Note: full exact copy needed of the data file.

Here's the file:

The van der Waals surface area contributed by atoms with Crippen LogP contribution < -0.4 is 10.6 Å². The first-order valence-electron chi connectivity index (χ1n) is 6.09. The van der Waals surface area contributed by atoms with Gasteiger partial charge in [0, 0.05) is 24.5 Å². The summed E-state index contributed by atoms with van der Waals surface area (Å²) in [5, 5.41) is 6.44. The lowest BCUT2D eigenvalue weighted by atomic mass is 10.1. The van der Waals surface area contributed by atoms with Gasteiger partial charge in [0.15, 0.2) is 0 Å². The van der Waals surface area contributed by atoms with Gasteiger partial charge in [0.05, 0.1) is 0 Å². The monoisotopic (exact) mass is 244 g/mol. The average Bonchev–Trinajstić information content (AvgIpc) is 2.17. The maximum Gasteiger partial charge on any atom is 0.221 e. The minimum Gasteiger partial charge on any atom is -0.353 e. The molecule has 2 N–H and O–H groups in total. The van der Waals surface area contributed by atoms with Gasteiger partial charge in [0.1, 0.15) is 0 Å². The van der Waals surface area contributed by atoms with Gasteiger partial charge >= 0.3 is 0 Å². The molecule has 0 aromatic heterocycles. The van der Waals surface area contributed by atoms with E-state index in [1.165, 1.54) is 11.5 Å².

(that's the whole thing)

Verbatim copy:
The van der Waals surface area contributed by atoms with Crippen LogP contribution < -0.4 is 10.6 Å². The first-order valence-electron chi connectivity index (χ1n) is 6.09. The van der Waals surface area contributed by atoms with Gasteiger partial charge in [0, 0.05) is 24.5 Å². The summed E-state index contributed by atoms with van der Waals surface area (Å²) in [5, 5.41) is 6.44. The lowest BCUT2D eigenvalue weighted by atomic mass is 10.1. The van der Waals surface area contributed by atoms with Gasteiger partial charge in [0.15, 0.2) is 0 Å². The van der Waals surface area contributed by atoms with Gasteiger partial charge in [0.05, 0.1) is 0 Å². The monoisotopic (exact) mass is 244 g/mol. The average Bonchev–Trinajstić information content (AvgIpc) is 2.17. The maximum Gasteiger partial charge on any atom is 0.221 e. The minimum Gasteiger partial charge on any atom is -0.353 e. The molecule has 2 N–H and O–H groups in total. The van der Waals surface area contributed by atoms with Gasteiger partial charge in [0.1, 0.15) is 0 Å². The van der Waals surface area contributed by atoms with Gasteiger partial charge >= 0.3 is 0 Å². The molecule has 0 aromatic heterocycles. The van der Waals surface area contributed by atoms with E-state index in [1.165, 1.54) is 11.5 Å².